Principles of operation of optical methods

Optical methods allow the detection of density variations that occur in a fluid due to changes in temperature and/or speed and/or composition. The principle on which these methods are based is that the variation of density, p, produces a variation of the refractive index, n, of the fluid which in turn influences the trajectory (refraction) and the phase of the light rays that pass through the fluid. Appropriate optical devices convert the resulting effect in changes of light intensity on a screen or on a photograph.

Подпись: n1 -1 ІП + 2 Подпись: pR(X) Подпись: (6.1)

The index of refraction, n, of a transparent medium, which is the ratio between the speed of light in vacuum and the speed of light in the substance, is related to the density by the Lorenz-Lorentz equation:

where R (l) is, for each substance, a function of the wavelength, l of the light.

When the index of refraction n = 1, as in the case of gases (see Table 6.1), Equation (6.1) can be expanded in series and, stopping the

Substance

Index of Refraction, n [-] (Sodium D line)

Quartz

1.45843

Gelatin

1.516-1.534

Canada balsam

1.53

Crown Glass

1.517

Flint Glass

1.575-1.89

Water (15°C)

1.33377

Air (0°C, 760 mm Hg)

1.0002926

Carbon dioxide

1.000448-1.000454

Helium

1.00036-1.00036

Nitrogen

1.000296-1.000298

Water vapor

1.00249

Table 6.1

Refractive index of some substances

series at the first two terms, the simpler Gladstone-Dale equation is obtained:

n = 1 + K(X) p = 1 + ^( ) p (6.2)

Ps

where K(l) = 1.5 R(l) and ps is the density at standard conditions (T = 0°C, p = 760 mmHg).

The values of P for some gases are reported in Table 6.2.

Changes in the Gladstone-Dale constant with the wavelength are limited to a few percentages (see Table 6.3).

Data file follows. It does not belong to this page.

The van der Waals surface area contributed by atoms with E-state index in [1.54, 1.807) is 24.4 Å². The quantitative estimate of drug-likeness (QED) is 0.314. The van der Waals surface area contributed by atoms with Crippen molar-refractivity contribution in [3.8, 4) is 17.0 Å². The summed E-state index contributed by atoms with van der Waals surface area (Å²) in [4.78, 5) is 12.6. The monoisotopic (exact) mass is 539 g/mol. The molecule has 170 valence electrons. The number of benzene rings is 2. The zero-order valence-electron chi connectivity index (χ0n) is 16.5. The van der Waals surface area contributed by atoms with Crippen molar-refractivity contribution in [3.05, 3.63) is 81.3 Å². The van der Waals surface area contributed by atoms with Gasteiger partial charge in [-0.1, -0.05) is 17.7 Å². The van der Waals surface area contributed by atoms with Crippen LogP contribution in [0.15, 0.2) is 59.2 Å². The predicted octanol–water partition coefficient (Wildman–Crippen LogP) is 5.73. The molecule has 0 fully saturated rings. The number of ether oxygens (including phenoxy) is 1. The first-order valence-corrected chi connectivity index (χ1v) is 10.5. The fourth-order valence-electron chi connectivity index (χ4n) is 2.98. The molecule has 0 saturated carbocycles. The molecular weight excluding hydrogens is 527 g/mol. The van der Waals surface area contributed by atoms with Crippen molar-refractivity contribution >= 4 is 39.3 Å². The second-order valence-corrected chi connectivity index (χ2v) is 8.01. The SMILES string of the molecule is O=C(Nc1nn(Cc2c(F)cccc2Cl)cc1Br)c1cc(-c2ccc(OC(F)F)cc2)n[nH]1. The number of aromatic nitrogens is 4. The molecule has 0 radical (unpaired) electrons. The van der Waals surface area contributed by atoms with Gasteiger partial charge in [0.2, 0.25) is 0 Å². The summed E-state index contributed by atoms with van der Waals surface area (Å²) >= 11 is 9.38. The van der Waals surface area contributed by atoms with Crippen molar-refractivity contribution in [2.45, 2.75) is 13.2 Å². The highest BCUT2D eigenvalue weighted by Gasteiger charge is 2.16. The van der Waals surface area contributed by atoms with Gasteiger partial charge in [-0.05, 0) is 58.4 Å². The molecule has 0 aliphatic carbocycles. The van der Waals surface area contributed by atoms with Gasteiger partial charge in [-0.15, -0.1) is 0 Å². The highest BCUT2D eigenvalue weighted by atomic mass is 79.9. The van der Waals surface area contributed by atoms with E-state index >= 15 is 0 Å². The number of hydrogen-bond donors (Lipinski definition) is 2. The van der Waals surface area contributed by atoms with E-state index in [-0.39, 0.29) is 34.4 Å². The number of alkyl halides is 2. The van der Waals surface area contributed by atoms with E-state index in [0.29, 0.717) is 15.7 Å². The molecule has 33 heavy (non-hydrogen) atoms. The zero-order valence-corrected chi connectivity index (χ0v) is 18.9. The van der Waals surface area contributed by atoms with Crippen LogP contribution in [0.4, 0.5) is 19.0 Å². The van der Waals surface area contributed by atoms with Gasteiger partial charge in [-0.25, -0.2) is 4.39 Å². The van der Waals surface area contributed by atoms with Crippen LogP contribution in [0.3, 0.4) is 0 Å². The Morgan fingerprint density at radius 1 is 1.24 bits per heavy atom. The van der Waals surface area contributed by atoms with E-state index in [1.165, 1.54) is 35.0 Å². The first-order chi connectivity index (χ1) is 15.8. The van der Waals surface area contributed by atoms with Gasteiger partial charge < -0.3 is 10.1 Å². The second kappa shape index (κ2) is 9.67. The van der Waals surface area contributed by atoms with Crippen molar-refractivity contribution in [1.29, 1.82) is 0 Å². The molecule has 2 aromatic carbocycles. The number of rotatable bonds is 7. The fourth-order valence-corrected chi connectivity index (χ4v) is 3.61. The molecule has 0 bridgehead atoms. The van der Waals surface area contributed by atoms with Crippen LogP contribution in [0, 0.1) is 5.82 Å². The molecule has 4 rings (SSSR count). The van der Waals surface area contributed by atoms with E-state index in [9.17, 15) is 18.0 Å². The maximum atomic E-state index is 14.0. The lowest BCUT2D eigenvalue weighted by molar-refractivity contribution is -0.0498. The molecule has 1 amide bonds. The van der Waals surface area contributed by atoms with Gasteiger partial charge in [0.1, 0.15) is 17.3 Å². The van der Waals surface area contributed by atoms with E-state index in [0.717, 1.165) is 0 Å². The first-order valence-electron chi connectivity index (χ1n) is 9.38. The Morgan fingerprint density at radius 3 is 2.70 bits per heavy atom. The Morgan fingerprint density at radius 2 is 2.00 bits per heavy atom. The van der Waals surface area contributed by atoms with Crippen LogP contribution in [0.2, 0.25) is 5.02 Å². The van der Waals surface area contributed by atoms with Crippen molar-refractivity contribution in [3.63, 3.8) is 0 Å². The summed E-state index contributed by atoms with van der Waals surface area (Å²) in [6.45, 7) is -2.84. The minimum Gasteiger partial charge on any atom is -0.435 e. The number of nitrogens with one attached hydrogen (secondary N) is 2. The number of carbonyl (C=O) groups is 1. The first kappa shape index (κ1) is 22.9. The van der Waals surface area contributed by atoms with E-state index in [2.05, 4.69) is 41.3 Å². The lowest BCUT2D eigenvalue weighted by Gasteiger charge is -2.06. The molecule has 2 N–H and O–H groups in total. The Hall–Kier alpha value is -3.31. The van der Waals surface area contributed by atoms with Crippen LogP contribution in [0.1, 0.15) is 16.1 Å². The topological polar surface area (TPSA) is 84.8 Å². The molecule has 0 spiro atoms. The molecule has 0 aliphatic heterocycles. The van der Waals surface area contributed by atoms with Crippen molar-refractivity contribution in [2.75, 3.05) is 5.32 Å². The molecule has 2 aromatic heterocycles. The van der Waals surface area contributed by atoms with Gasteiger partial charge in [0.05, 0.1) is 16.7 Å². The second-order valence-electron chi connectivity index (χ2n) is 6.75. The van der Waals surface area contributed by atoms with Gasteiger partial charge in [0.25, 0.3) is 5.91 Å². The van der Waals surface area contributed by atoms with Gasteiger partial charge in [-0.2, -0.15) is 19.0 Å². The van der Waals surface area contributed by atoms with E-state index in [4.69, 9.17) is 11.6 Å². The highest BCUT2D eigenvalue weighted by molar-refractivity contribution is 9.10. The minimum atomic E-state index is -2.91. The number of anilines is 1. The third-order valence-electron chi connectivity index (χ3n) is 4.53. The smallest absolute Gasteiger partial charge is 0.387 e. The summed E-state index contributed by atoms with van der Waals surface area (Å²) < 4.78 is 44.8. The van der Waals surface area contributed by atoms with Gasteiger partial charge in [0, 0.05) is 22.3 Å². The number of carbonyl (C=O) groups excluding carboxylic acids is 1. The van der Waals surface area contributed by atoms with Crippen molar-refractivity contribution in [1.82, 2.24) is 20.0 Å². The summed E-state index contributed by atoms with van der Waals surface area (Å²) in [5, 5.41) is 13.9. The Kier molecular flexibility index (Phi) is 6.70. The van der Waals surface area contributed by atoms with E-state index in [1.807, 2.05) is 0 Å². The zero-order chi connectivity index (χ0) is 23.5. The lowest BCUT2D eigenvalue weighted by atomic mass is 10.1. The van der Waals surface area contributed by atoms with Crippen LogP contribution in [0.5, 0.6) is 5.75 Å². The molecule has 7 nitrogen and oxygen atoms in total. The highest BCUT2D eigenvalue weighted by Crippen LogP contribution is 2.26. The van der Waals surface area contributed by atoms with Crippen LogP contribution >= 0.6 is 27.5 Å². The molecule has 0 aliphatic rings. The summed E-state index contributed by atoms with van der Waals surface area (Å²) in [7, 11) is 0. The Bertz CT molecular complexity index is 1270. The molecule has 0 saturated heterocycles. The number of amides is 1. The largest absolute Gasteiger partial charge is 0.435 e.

Gas

P.104

Air

2.92

Carbon dioxide

4.51

Nitrogen

2.97

Helium

0.36

Oxygen

2.71

Water vapor

2:54

Table 6.2

Values of constant P for l = 589.3 nm

Wavelength l nm

Gladstone-Dale constant K.103 m3kg_1

262.0

0.2426

296.0

0.2380

334.0

0.2348

436.0

0.2297

470.0

0.2287

479.8

0.2284

489.0

0.2281

505.0

0.2276

510.0

0.2276

521.0

0.2272

546.0

0.2269

578.0

0.2265

579.0

0.2263

614.7

0.2261

644.0

0.2258

Table 6.3

Gladstone-Dale constant for air

Подпись: Figure 6.14

Effects of a change of refractive index on a light ray

Assume that the fluid is confined in a region of space and that the region is crossed by a beam of parallel rays of monochromatic light that propagate along the axis z. A generic ray (Figure 6.14), in the absence of disturbance, i. e. the properties of the fluid are uniform in the region, reaches the screen at the point P at time t; if the fluid properties are not uniform, the trajectory of the ray deviates of an angle A© from the straight line due to the phenomenon of refraction and the ray reaches the screen at the point P’ at the time t’ Since a change in density is related to a change in refractive index, and thus to the speed of light in the medium, the various rays reach the screen at different times. Appropriate optical systems highlight separately, by variations in the brightness of the image, the displacement PP’ (shadowgraph) or the deflection A© (Schlieren method) or the phase delay At (interferometric methods).

We will show below that the shadowgraph method is sensitive to the gradients of the gradients of density, the Schlieren method and the differential interferometer visualize the values of density gradients, and the separated beam interferometer measures the difference Ap between the local density and a reference density. It is then obvious that an interferogram obtained with a separated beam interferometer lends itself to a quantitative analysis of the density field much better than a shadowgraph that requires a double integration resulting in heavy approximation errors.

Leave a reply

You may use these HTML tags and attributes: <a href="" title=""> <abbr title=""> <acronym title=""> <b> <blockquote cite=""> <cite> <code> <del datetime=""> <em> <i> <q cite=""> <s> <strike> <strong>